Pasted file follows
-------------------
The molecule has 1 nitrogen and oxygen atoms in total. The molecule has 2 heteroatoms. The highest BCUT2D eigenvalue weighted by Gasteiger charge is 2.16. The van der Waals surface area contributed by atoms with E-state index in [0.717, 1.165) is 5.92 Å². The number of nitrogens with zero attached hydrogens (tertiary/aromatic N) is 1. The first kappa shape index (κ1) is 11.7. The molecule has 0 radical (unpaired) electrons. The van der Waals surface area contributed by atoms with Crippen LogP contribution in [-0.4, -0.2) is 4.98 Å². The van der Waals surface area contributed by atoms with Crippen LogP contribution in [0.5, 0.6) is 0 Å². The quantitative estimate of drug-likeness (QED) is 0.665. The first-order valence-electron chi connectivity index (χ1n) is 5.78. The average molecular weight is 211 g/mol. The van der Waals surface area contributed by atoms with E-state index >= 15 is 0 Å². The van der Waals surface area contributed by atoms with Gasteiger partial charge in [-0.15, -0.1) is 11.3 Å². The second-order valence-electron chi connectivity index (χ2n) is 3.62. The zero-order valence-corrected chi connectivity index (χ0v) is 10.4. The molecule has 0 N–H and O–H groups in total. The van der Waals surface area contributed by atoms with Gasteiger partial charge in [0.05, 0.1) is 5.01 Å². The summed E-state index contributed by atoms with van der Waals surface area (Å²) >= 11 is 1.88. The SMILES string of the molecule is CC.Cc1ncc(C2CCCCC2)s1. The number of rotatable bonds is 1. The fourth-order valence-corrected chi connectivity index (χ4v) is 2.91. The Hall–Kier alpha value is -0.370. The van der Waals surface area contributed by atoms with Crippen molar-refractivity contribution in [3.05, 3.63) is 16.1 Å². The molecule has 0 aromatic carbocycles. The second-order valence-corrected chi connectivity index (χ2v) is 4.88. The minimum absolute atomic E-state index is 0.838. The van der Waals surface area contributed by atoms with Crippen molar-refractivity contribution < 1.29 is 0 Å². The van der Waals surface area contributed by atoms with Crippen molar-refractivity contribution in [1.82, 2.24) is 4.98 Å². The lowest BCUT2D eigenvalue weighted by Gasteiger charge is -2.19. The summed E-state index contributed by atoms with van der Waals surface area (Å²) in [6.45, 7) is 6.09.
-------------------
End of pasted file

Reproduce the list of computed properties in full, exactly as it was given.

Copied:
The molecule has 1 nitrogen and oxygen atoms in total. The molecule has 2 heteroatoms. The highest BCUT2D eigenvalue weighted by Gasteiger charge is 2.16. The van der Waals surface area contributed by atoms with E-state index in [0.717, 1.165) is 5.92 Å². The number of nitrogens with zero attached hydrogens (tertiary/aromatic N) is 1. The first kappa shape index (κ1) is 11.7. The molecule has 0 radical (unpaired) electrons. The van der Waals surface area contributed by atoms with Crippen LogP contribution in [-0.4, -0.2) is 4.98 Å². The van der Waals surface area contributed by atoms with Crippen LogP contribution in [0.5, 0.6) is 0 Å². The quantitative estimate of drug-likeness (QED) is 0.665. The first-order valence-electron chi connectivity index (χ1n) is 5.78. The average molecular weight is 211 g/mol. The van der Waals surface area contributed by atoms with E-state index >= 15 is 0 Å². The van der Waals surface area contributed by atoms with Gasteiger partial charge in [-0.15, -0.1) is 11.3 Å². The second-order valence-electron chi connectivity index (χ2n) is 3.62. The zero-order valence-corrected chi connectivity index (χ0v) is 10.4. The molecule has 0 N–H and O–H groups in total. The van der Waals surface area contributed by atoms with Gasteiger partial charge in [0.05, 0.1) is 5.01 Å². The summed E-state index contributed by atoms with van der Waals surface area (Å²) >= 11 is 1.88. The SMILES string of the molecule is CC.Cc1ncc(C2CCCCC2)s1. The number of rotatable bonds is 1. The fourth-order valence-corrected chi connectivity index (χ4v) is 2.91. The Hall–Kier alpha value is -0.370. The van der Waals surface area contributed by atoms with Crippen molar-refractivity contribution in [3.05, 3.63) is 16.1 Å². The molecule has 0 aromatic carbocycles. The second-order valence-corrected chi connectivity index (χ2v) is 4.88. The minimum absolute atomic E-state index is 0.838. The van der Waals surface area contributed by atoms with Crippen molar-refractivity contribution < 1.29 is 0 Å². The van der Waals surface area contributed by atoms with Crippen molar-refractivity contribution in [1.82, 2.24) is 4.98 Å². The lowest BCUT2D eigenvalue weighted by Gasteiger charge is -2.19. The summed E-state index contributed by atoms with van der Waals surface area (Å²) in [6.45, 7) is 6.09.